The PETN-MG has a population coverage of 94.6% (2007 data), and it has been in phase III since 2003, showing the feasibility of implementing new screening programs, as other Brazilian states.
The available tests for CAH neonatal screening include radioimmunoassay (RIA), initially described by Pang et al.21, fluorimetry, and tandem mass spectrometry (TMS). RIA is currently underutilized due to large interference of other metabolites, especially 17-hydroxypregnenolone22. On the other hand, TMS is not widely used, despite its higher specificity, due to the need for large capital investment. Fluorimetry is the most often used technique, including in the Brazilian programs.
In the pilot study conducted in MG, measurements were performed using the UMELISA 17-OH Progesterona NEONATAL® assay, resulting from the combination of the high sensitivity of the microElisa tests (ELISA ultramicro-Umelisa) and the use of ultra-microvolumes for samples and reagents (Micro Ultra Analytic System, SUMA). Studies on filter paper showed that the technique provides superior results to RIA, with less interference, good precision, and accuracy, allowing the study of a large number of samples at the lowest possible cost23,24. These characteristics, combined with cost-effectiveness for largescale screening and the use of the technique with good results for tests, e.g., the congenital hypothyroidism program in MG, were responsible for the choice of this method for the pilot study. The use of an immunoenzymatic assay in pilot programs of screening for CAH has been previously described in China25.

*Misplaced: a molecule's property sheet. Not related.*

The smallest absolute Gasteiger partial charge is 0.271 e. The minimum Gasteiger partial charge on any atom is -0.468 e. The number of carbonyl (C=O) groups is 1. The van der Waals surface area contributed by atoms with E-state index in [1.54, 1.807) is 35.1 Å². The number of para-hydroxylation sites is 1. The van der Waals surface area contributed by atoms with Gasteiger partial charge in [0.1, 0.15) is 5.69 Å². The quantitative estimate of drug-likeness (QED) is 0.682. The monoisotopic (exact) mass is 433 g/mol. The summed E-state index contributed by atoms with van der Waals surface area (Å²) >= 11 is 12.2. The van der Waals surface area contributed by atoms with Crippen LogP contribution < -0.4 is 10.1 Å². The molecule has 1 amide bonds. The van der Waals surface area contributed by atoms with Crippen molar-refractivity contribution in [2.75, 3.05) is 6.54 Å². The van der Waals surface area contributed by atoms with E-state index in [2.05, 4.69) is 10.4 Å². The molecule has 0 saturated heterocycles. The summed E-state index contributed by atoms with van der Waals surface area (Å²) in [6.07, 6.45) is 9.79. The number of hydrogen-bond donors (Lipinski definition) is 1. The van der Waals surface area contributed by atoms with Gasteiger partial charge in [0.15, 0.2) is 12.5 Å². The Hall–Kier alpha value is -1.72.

The great challenge related to neonatal screening for CAH is the definition of an appropriate cutoff for 17OHP in the population. Interference caused by other steroids, especially sulfates26 and transient elevations in 17OHP levels in preterm newborns or those with low birth weight may generate large numbers of false positive results, causing increased costs and parental stress, affecting the real perception of parents regarding the child's health27.
During the pilot project in MG, it was observed that the cutoff value initially used resulted in a great number of false positive results.
The categorization of 17OHP reference values according to birth weight and gestational age is a strategy used to reduce the false-positive rate. In the state of Wisconsin, USA (1997), division into four weight categories increased the positive predictive value for screening by ten times, without impairing test sensitivity, with a decrease of 50% in the recall rate8.
Olgemöller, in the German region of Bavaria, also proposed a screening categorization, based on five ranges of birth weight and according to age adjusted at the collection for weight > 2,500g. Thus, the specificity was 99.3%, the positive predictive value increased from 0.84% to 1.29% (1.5 times), and the false-positive rate decreased from 1.12% to 0.73%7.